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Sani and Z-Dawg were most pleased to discover the playground.  This playground consists of one play structure that includes multiple monkey bar configurations, a twist-and-turn climber, chimney climber (the red tube-shaped climber), two pairs of slides with the tennis shoe markings that prove they are well-used, a suspension bridge, two types of rock climbing walls, an overhead spinning wheel, pod steps, and even a little rhyming reminder to conserve water.  All of this is placed over a rubber safety surface…which is a clear winner for parents who don’t want to bring home buckets of sand or chopped up tires in their kids’ shoes.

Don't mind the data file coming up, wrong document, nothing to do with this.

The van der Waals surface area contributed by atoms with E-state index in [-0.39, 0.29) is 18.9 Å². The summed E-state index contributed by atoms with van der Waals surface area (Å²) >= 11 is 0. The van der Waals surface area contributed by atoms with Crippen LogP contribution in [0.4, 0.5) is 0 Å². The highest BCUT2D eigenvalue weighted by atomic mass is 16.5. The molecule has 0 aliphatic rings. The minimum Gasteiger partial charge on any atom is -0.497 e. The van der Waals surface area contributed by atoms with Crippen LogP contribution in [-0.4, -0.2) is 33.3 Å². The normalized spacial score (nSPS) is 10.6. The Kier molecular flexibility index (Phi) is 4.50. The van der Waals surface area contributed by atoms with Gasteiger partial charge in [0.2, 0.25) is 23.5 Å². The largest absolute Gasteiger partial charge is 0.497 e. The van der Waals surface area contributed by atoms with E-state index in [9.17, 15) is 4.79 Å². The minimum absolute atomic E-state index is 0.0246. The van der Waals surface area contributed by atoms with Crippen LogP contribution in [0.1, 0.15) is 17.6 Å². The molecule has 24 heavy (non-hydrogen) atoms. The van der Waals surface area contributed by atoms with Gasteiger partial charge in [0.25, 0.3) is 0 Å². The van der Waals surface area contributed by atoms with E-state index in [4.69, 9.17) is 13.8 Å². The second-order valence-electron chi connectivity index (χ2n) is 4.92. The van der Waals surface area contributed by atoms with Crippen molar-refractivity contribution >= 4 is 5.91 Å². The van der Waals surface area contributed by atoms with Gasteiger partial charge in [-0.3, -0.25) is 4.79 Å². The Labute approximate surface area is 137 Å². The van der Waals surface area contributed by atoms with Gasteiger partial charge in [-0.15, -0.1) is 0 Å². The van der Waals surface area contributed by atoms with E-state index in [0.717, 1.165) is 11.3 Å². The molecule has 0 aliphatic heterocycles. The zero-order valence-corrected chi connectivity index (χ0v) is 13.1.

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One of the coolest features of this park is the Water Center.  Again, we were unaware of this hidden gem so we missed seeing inside the center on this day and will have to return on a Monday, Wednesday or Friday from 1:00-4:00 pm.  Apparently the center offers Family Adventure Packs that can be borrowed for FREE while at Herman Hill Park.  Themes include Up In the Air, Under Water, and Around Town.  If you’d rather do your environmental learning at home, there are also FREE Discovery Boxes that can be checked out for two weeks at a time.  Each box contains hands-on materials, environmental activities and story books.

Even if you arrive on a day when the Water Center is closed, you can still enjoy their many fountains (and learn why the fountains are sprouting all sorts of vegetation) and an outdoor aquarium.  The aquarium glass is dark and greenish, but if you get up close you will see fresh water fish of all shapes and sizes!